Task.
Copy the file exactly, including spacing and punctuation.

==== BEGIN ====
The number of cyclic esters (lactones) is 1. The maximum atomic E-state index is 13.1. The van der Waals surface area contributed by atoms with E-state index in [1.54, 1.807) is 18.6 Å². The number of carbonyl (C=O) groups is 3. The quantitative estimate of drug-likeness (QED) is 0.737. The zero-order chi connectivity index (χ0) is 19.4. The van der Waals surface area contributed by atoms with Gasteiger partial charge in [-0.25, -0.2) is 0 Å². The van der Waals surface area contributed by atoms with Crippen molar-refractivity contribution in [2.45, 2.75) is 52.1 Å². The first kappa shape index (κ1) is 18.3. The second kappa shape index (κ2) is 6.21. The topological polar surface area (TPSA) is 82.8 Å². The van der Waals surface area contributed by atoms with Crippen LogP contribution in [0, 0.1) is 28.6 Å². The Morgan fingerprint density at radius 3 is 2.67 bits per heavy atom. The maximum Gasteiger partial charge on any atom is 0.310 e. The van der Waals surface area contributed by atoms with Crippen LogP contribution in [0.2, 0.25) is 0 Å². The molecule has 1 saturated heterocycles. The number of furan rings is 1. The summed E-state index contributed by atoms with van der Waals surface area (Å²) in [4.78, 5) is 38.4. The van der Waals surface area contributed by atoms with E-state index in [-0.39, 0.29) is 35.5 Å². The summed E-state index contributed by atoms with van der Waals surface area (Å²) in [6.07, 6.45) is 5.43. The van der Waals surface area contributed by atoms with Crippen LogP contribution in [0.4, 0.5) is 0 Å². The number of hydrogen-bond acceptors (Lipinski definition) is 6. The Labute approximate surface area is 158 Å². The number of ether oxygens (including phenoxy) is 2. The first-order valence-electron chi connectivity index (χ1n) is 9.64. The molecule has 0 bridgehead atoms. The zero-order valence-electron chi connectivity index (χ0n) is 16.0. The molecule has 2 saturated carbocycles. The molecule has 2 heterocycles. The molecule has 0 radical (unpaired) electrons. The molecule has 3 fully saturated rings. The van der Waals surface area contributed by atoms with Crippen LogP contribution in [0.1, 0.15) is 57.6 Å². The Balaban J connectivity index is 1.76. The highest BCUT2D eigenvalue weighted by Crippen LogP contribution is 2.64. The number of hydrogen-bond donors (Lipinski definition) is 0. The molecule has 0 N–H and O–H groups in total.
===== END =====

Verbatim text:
The number of cyclic esters (lactones) is 1. The maximum atomic E-state index is 13.1. The van der Waals surface area contributed by atoms with E-state index in [1.54, 1.807) is 18.6 Å². The number of carbonyl (C=O) groups is 3. The quantitative estimate of drug-likeness (QED) is 0.737. The zero-order chi connectivity index (χ0) is 19.4. The van der Waals surface area contributed by atoms with Gasteiger partial charge in [-0.25, -0.2) is 0 Å². The van der Waals surface area contributed by atoms with Crippen molar-refractivity contribution in [2.45, 2.75) is 52.1 Å². The first kappa shape index (κ1) is 18.3. The second kappa shape index (κ2) is 6.21. The topological polar surface area (TPSA) is 82.8 Å². The van der Waals surface area contributed by atoms with Crippen LogP contribution in [0, 0.1) is 28.6 Å². The Morgan fingerprint density at radius 3 is 2.67 bits per heavy atom. The maximum Gasteiger partial charge on any atom is 0.310 e. The van der Waals surface area contributed by atoms with Crippen LogP contribution in [0.2, 0.25) is 0 Å². The molecule has 1 saturated heterocycles. The number of furan rings is 1. The summed E-state index contributed by atoms with van der Waals surface area (Å²) in [4.78, 5) is 38.4. The van der Waals surface area contributed by atoms with E-state index in [-0.39, 0.29) is 35.5 Å². The summed E-state index contributed by atoms with van der Waals surface area (Å²) in [6.07, 6.45) is 5.43. The van der Waals surface area contributed by atoms with Crippen LogP contribution in [0.4, 0.5) is 0 Å². The number of hydrogen-bond acceptors (Lipinski definition) is 6. The Labute approximate surface area is 158 Å². The number of ether oxygens (including phenoxy) is 2. The first-order valence-electron chi connectivity index (χ1n) is 9.64. The molecule has 0 bridgehead atoms. The zero-order valence-electron chi connectivity index (χ0n) is 16.0. The molecule has 2 saturated carbocycles. The molecule has 2 heterocycles. The molecule has 0 radical (unpaired) electrons. The molecule has 3 fully saturated rings. The van der Waals surface area contributed by atoms with Crippen LogP contribution in [0.1, 0.15) is 57.6 Å². The Balaban J connectivity index is 1.76. The highest BCUT2D eigenvalue weighted by Crippen LogP contribution is 2.64. The number of hydrogen-bond donors (Lipinski definition) is 0. The molecule has 0 N–H and O–H groups in total.